public static class CarManager
    {
    	public static void CrashCar()
    	{
    	if (OnCarCrash != null)
    		OnCarCrash();
    	}
    }
    


    Handler:
    void Start () 
    {
    	CarManager.OnCarCrash += DoSomething();
    }
    void OnDestroy()
    {
     	CarManager.OnCarCrash -= DoSomething();
    }
    


    This approach has its drawbacks and pitfalls, so you need to use it carefully and do not forget to unsubscribe from events. But sometimes it helps a lot.

    Game state


    The state of the game is the generalized name of the classes responsible for fixing the passage of levels, loading the next, points scored, etc.
    The main thing to consider is that you do not need to do Application.LoadLevel (<scene name>); sooner or later from the game objects, you will need to enter additional checks, calculations, intermediate screens, etc. It is better to put all this in a separate class. You can also make pause and restore commands for the game, etc.

    for instance
    public static class GameController
    {
    	public static event EmptyVoidEventType OnPause;
    	public static event EmptyVoidEventType OnResume;
    	public static event EmptyVoidEventType OnReplay;
    	public static void PauseGame()
    	{
    		if (OnPause != null)
    			OnPause ();
    	}
    	public static void ResumeGame()
    	{
    		Time.timeScale = 1;
    		if (OnResume != null)
    			OnResume ();
    	}
    	public static void ReplayGame()
    	{
    		LevelManager.LoadLastLevel();
    		if (OnReplay != null)
    			OnReplay ();
    	}
    	public static void FinishLevel ()
    	{
    	...
    	}
    	public static void LoadLastLevel ()
    	{
    	...
    	}
    	public static void GoToMenu()
    	{
    	...
    	}
    	...
    }
    


    Those. the scene no longer has to worry about what to do when the level is completed and what the name was from the previous scene if the player suddenly wants to replay it. We just call the manager class and that’s it.
    Similarly, if we need to react to the suspension of the game in the scene, for example, put Time.timeScale = 0; just subscribe to the corresponding event.
    All these little things greatly simplify the development.

    Interaction with Google Services


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    Google has become generous with the wonderful services that can be called from a mobile toy. Now you do not need to write your own leaderboards, achievements, and much more. In addition, these services are developing and promise to become some kind of super-duper-wunderwaffle.
    Given all this, it seems logical not to smear their call with a thin layer throughout the application, but to concentrate in one or two classes, connecting with the rest of the application through events. This will allow developing the “social” component of the game without greatly affecting the gameplay.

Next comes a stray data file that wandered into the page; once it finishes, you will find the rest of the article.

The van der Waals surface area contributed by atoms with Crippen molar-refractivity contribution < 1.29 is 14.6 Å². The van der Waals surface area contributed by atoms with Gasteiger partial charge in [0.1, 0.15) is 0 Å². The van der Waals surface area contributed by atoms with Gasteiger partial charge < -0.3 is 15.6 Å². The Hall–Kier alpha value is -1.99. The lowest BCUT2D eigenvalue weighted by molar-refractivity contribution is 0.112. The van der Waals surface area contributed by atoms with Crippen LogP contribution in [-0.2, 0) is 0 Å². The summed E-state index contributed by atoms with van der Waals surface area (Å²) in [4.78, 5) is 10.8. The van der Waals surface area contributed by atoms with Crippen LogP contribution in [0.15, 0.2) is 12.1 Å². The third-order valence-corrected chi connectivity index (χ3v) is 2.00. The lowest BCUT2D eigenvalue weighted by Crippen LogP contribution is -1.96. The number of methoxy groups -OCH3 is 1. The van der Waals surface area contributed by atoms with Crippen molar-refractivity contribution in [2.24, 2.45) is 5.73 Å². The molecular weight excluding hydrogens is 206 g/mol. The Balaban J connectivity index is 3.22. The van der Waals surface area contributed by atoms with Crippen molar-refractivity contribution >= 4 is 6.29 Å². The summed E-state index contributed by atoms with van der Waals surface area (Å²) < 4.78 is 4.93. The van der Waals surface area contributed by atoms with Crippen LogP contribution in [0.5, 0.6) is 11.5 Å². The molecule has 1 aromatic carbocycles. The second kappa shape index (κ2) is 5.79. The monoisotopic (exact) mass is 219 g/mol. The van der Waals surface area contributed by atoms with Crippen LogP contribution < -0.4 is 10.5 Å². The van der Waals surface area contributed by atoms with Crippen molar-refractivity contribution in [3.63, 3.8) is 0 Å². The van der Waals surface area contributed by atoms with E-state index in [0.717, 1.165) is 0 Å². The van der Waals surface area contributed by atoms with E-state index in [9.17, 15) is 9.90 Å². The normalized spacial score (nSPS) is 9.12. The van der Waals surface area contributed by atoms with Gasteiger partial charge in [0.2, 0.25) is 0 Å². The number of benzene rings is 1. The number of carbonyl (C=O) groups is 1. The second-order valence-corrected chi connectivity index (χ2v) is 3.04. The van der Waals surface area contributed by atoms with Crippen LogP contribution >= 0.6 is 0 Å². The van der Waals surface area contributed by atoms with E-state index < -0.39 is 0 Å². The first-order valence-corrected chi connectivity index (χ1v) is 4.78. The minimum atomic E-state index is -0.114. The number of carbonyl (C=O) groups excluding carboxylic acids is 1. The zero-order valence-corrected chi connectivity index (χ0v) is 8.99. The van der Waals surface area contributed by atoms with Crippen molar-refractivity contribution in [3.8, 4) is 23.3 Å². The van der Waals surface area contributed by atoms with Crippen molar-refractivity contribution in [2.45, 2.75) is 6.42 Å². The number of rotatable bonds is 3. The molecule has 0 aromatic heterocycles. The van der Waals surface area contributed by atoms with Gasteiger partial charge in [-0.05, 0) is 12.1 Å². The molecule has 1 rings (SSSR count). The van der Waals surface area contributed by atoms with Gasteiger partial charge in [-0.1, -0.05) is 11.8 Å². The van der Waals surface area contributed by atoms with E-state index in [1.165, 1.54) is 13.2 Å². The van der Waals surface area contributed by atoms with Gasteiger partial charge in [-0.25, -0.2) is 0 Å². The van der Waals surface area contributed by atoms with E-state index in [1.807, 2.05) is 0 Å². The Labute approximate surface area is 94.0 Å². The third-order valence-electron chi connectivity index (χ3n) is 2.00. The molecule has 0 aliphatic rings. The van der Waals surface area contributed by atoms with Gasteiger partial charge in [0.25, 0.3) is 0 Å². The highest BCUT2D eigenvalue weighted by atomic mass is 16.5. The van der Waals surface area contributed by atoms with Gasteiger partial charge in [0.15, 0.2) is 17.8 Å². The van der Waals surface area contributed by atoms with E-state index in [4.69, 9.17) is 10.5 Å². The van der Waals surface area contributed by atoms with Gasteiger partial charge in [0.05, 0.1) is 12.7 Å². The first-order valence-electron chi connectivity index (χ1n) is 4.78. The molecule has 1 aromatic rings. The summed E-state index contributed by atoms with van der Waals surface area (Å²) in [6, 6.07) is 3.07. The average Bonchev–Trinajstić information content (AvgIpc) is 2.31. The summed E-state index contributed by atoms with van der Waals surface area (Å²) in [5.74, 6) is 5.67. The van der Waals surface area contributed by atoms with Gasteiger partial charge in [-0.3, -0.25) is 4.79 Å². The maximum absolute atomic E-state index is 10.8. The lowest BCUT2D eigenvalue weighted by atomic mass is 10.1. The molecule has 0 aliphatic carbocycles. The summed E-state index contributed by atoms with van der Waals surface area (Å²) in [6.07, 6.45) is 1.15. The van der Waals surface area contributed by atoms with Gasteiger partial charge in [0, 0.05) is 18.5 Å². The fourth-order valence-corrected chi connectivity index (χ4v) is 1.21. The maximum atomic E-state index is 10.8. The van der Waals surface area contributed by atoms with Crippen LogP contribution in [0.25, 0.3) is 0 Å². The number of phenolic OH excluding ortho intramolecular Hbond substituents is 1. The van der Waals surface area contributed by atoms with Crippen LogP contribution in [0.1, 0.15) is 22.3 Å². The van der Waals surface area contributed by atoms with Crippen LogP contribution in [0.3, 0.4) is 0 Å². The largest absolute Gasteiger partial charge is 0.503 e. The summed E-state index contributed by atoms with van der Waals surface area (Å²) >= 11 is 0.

A little trick how to quickly and easily check whether there is a connection with Google
    public static bool HasConnection()
        {
            try
            {
                using (var client = new WebClient())
                using (var stream = new WebClient().OpenRead("http://www.google.com"))
                {
                    return true;
                }
            }
            catch
            {
                return false;
            }
        }
    

    I'm not sure that this is the best option, but it looks the most simple and unambiguous.


    Advertising


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    Each advertising provider provides its own display tools. There is no desire to understand the game classes with all this zoo. I made a simple statically simple AdsController class for myself, with one public method: ShowBanner () and call it where I want to show ads. All work with AdMob is hidden inside and if I decide to switch to something else, I don’t have to climb the code and catch calls. A trifle, but nice.
    You can also get involved through events, but in my case the singleton came up more, because I’m unlikely to change the interface for calling the ad unit, but game events can change.

    A little trick to save a player’s nerve cells
    public static class AdsController
    {	
        static DateTime lastAdCloseTime;
        static TimeSpan AdsInterval = new TimeSpan(0,3,0);
    ...
    // Это событие - обработчик успешно закрытия показанного баннера
        static void AdClosed(object sender, System.EventArgs e)
        {
            lastAdCloseTime = DateTime.Now;        
        }
        public static void ShowBanner()
        {       
            if (DateTime.Now - lastAdCloseTime > AdsInterval)
                <показать_рекламу>
        }
    	...
    }
    


    Those. We’ll limit the frequency of successful impressions. Actual for displaying banners. For example, I show them at the end of a level or death. But the first levels are completed in a dozen seconds. In order not to irritate the player, he added such a restriction.
    The main thing is to consider successful impressions. And then with glitches with the connection, the player will never see ads and will be disappointed that he did not thank the developer for his attention.


    Social Services


    This “layer” in its role is very similar to an advertising one, but its essence is even simpler: put all the commands for social networks in a heap, put out one static class with methods: PostToFacebook, PostToVk, etc. All that you can hide is to hide inside the classes. Pass the minimum through the parameters. I have it reduced to one parameter - the number of points scored. In principle, the use of this class comes down to simply invoking the desired method when the user presses the Share button.
    In this form, it can be dragged from project to project with virtually no changes.

    Conclusion


    I hope that this stream of thoughts was useful to someone. I know that I didn’t say anything special, and that people working with Unity have long and intelligently known all this and another 100 more suitable ways to do the same. I hope that I have helped beginners, and experts will share their experience in the comments.

    If there is interest, I can tell you about the bumps that I typed when importing 3d objects and building the project structure.

    Background of the post for the curious
    About a year ago, I wrote to Habr about how the development of mobile games became my hobby: GameDev as a hobby . After this post, I still learned a lot and a lot of what “burned”. After each “unexpected” experience, there was a desire to sit down and write about it, but there was either laziness, or I wanted to better check the idea, and then share it.
    I installed a “didline” for myself - update the toy to the second version and sit down to write a post. But since another project went in parallel and was strained at work, this process dragged on for six months. Therefore, there were many thoughts, and the post was pretty messy.